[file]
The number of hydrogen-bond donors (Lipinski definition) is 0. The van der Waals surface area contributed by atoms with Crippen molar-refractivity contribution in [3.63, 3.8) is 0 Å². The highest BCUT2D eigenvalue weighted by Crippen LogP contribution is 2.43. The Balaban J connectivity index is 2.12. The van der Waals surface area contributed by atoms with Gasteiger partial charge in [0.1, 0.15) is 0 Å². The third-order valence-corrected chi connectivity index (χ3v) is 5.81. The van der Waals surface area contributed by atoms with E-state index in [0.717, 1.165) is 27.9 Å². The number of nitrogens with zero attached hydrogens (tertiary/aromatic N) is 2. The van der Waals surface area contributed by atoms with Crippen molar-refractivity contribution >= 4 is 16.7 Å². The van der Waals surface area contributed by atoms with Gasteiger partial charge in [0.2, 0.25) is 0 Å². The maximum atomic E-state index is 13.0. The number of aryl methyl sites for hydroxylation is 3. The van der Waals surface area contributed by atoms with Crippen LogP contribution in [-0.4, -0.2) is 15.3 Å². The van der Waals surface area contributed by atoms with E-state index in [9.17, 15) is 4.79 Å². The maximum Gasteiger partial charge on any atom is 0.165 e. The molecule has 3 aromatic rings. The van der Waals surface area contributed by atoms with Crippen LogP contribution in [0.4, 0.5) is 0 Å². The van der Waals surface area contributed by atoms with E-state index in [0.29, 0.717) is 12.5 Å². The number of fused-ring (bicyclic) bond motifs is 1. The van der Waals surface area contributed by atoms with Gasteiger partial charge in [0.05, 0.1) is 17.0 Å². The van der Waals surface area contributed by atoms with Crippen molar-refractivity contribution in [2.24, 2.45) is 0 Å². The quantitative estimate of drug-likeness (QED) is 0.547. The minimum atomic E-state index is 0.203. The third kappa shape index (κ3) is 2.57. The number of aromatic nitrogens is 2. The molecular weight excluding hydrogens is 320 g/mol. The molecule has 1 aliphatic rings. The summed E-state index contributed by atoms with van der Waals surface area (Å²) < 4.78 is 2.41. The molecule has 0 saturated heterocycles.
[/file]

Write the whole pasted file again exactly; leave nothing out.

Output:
The number of hydrogen-bond donors (Lipinski definition) is 0. The van der Waals surface area contributed by atoms with Crippen molar-refractivity contribution in [3.63, 3.8) is 0 Å². The highest BCUT2D eigenvalue weighted by Crippen LogP contribution is 2.43. The Balaban J connectivity index is 2.12. The van der Waals surface area contributed by atoms with Gasteiger partial charge in [0.1, 0.15) is 0 Å². The third-order valence-corrected chi connectivity index (χ3v) is 5.81. The van der Waals surface area contributed by atoms with E-state index in [0.717, 1.165) is 27.9 Å². The number of nitrogens with zero attached hydrogens (tertiary/aromatic N) is 2. The van der Waals surface area contributed by atoms with Crippen molar-refractivity contribution >= 4 is 16.7 Å². The van der Waals surface area contributed by atoms with Gasteiger partial charge in [0.2, 0.25) is 0 Å². The maximum atomic E-state index is 13.0. The number of aryl methyl sites for hydroxylation is 3. The van der Waals surface area contributed by atoms with Crippen LogP contribution in [-0.4, -0.2) is 15.3 Å². The van der Waals surface area contributed by atoms with E-state index in [9.17, 15) is 4.79 Å². The maximum Gasteiger partial charge on any atom is 0.165 e. The molecule has 3 aromatic rings. The van der Waals surface area contributed by atoms with Crippen LogP contribution in [0.4, 0.5) is 0 Å². The van der Waals surface area contributed by atoms with E-state index in [0.29, 0.717) is 12.5 Å². The number of fused-ring (bicyclic) bond motifs is 1. The van der Waals surface area contributed by atoms with Gasteiger partial charge in [0.05, 0.1) is 17.0 Å². The van der Waals surface area contributed by atoms with Crippen molar-refractivity contribution in [2.24, 2.45) is 0 Å². The quantitative estimate of drug-likeness (QED) is 0.547. The minimum atomic E-state index is 0.203. The third kappa shape index (κ3) is 2.57. The number of aromatic nitrogens is 2. The molecular weight excluding hydrogens is 320 g/mol. The molecule has 1 aliphatic rings. The summed E-state index contributed by atoms with van der Waals surface area (Å²) < 4.78 is 2.41. The molecule has 0 saturated heterocycles.